Trends in Neurosciences
Urs Albrecht, and Jürgen A. Ripperger
The rotation of the Earth around its axis causes periodic exposure of half of its surface to sunlight. This daily recurring event has been internalized in most organisms in the form of cellular circadian clock mechanisms. These cellular clocks are synchronized with each other in various ways to establish circadian networks that build the circadian program in tissues and organs, coordinating physiology and behavior in the entire organism. In the mammalian brain, the suprachiasmatic nucleus (SCN) receives light information via the retina and synchronizes its own neuronal clocks to the light signal. Subsequently, the SCN transmits this information to the network of clocks in tissues and organs, thereby synchronizing body physiology and behavior. Disruption of cellular clocks and/or destruction of the synchronization between the clocks, as experienced for instance in jet lag and shift-work conditions, affects normal brain function and can lead to metabolic problems, sleep disturbance, and accelerated neurological decline. In this review, we highlight ways through which the circadian system can coordinate normal brain function, with a focus on metabolism and metabolic astrocyte–neuron communications. Recent developments, for example, on how waste clearance in the brain could be modulated by the circadian clock, will also be discussed. This synthesis provides insights into the impact of metabolism not only on the circadian clock, but also on sleep and how this connection may exacerbate neurological diseases.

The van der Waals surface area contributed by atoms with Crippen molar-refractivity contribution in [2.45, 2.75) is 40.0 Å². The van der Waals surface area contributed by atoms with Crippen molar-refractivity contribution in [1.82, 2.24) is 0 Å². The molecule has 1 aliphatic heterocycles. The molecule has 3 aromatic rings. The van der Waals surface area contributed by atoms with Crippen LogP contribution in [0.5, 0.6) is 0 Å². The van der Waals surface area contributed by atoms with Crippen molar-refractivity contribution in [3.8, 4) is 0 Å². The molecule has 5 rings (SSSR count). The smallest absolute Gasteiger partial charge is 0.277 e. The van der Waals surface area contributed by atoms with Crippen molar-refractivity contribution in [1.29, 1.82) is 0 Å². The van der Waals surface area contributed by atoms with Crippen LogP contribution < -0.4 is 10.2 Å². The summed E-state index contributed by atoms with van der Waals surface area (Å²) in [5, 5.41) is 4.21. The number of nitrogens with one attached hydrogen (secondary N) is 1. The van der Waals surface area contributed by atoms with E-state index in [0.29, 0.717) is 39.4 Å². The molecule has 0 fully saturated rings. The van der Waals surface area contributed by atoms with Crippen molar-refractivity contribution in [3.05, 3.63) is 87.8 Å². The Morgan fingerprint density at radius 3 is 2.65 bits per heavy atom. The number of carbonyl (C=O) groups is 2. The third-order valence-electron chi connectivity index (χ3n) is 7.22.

October 18, 2018View study